Original article was published by Bex T. on Artificial Intelligence on Medium
Understanding the Type System of Python
All programming languages fall into one of these two major Type Systems. Our beloved Python uses dynamic typing. In dynamically typed languages, variables are allowed to change their type as your script/program develops and the interpreter of the language does the type checking as the code runs.
Yes, dynamic languages offer more flexibility and more control over our code. But there are cases where programmers want some of their blocks of code to be static. If your project scope is small and only written for yourself, you often do not have to worry about type hinting.
However, if you write your script for others to read, or say you are developing a package to eventually upload it to PyPi, type hinting can hugely boost the readability of your code as well as make it less error-prone and easy to debug.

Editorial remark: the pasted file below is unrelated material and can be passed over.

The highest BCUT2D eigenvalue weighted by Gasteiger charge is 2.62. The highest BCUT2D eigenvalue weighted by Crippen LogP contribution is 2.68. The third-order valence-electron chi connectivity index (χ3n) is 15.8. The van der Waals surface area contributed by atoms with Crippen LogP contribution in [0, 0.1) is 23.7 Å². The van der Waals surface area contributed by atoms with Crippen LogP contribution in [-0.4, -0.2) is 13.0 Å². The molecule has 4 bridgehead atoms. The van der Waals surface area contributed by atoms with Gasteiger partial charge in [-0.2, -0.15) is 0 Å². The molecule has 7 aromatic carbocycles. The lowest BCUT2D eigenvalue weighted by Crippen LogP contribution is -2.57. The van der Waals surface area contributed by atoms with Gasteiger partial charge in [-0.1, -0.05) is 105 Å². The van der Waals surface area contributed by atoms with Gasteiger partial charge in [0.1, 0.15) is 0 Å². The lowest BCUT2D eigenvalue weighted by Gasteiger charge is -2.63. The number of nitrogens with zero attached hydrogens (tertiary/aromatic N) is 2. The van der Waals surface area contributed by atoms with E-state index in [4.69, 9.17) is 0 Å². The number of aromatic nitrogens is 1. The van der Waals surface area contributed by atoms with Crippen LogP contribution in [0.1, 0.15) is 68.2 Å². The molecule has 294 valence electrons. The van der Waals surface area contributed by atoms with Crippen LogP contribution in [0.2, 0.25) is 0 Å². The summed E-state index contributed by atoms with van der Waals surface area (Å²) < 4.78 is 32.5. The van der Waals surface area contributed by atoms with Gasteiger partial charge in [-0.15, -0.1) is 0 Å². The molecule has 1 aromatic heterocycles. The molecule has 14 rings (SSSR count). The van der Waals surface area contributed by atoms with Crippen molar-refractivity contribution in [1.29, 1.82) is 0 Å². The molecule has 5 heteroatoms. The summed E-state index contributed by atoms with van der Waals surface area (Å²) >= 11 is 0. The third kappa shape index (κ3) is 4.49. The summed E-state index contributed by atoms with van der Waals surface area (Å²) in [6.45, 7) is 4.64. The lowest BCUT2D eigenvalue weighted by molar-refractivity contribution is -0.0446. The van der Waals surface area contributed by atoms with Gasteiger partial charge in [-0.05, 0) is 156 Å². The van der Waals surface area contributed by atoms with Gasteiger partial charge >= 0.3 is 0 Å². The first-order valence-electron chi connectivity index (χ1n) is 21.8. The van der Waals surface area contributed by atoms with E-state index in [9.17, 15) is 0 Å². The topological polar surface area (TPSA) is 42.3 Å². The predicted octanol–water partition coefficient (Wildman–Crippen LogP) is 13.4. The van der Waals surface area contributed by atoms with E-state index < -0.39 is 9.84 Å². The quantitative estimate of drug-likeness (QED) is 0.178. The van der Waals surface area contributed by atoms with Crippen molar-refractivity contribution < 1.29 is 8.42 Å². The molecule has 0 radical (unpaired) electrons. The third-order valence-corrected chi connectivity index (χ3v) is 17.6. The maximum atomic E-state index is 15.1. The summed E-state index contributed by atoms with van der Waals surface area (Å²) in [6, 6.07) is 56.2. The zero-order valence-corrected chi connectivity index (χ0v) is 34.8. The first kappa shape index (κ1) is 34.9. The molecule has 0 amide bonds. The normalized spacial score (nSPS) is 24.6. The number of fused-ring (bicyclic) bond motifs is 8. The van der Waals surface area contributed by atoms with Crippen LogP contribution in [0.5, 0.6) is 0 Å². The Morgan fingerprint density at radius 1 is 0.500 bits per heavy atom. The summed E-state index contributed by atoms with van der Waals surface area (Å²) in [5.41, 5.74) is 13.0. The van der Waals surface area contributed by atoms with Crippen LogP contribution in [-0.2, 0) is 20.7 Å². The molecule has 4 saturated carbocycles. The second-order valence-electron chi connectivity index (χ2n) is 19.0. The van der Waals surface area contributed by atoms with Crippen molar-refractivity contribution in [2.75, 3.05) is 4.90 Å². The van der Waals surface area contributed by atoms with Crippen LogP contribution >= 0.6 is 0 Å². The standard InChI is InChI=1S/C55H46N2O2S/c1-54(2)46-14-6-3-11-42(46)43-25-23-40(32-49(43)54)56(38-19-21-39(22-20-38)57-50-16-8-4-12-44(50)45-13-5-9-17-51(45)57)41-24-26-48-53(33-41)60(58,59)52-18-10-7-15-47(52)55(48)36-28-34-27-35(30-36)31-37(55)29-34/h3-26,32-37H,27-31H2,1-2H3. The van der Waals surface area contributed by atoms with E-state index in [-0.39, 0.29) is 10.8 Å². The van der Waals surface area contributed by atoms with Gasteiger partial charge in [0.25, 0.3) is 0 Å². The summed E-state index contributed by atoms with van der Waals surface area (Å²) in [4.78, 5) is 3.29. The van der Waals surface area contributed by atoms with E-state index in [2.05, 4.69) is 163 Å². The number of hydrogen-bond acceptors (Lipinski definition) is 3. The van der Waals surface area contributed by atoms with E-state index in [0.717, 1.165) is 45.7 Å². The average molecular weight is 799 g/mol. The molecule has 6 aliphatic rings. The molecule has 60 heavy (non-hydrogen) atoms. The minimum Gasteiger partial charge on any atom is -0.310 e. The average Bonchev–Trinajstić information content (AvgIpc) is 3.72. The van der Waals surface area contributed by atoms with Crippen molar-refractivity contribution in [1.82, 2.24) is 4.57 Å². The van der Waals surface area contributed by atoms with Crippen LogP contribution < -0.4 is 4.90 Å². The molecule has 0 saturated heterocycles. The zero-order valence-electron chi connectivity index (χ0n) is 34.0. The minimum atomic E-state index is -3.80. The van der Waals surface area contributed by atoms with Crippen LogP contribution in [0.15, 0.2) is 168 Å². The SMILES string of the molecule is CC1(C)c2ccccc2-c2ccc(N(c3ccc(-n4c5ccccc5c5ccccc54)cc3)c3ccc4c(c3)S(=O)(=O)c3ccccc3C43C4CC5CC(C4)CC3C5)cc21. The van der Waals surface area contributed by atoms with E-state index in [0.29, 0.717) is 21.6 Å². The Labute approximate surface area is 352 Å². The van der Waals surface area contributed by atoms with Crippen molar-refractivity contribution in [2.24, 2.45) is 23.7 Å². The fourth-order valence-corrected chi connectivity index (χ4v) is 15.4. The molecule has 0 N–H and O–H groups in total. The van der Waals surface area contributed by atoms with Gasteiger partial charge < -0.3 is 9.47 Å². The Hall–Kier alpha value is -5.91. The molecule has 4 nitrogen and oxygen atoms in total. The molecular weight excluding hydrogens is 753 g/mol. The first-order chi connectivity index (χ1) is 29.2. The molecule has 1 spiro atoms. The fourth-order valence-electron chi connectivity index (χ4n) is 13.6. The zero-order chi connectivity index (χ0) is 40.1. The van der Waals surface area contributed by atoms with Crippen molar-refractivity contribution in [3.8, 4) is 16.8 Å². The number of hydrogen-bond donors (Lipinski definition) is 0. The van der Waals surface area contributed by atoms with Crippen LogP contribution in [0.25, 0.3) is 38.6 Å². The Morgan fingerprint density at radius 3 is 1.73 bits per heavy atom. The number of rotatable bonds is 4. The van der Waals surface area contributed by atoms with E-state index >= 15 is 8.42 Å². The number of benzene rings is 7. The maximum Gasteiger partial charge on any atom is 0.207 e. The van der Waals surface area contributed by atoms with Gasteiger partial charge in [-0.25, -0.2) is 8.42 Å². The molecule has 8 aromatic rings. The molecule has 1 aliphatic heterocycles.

Let’s explore a use-case:
Ok, when I first saw it, that was the least Pythonic piece of code I have ever seen.
In the function header,
bool after the colons specify the types of arguments that the function accepts. If the function receives objects other than strings, it either raises
TypeError depending on the object. This is particularly useful because we often use packages written by other people and don’t see the function header directly before calling them.
Today’s modern IDEs, for instance, PyCharm has already a type checker built into which displays helpful warnings when you are typing:
-> after closing brackets specifies the type of the result. Setting default values is also easy, just put the equal sign after the type annotation (that’s what they are called) and you are good to go.
If you have noticed, it is also possible to hint variable types as well. Though it is very rare, having the knowledge never hurts!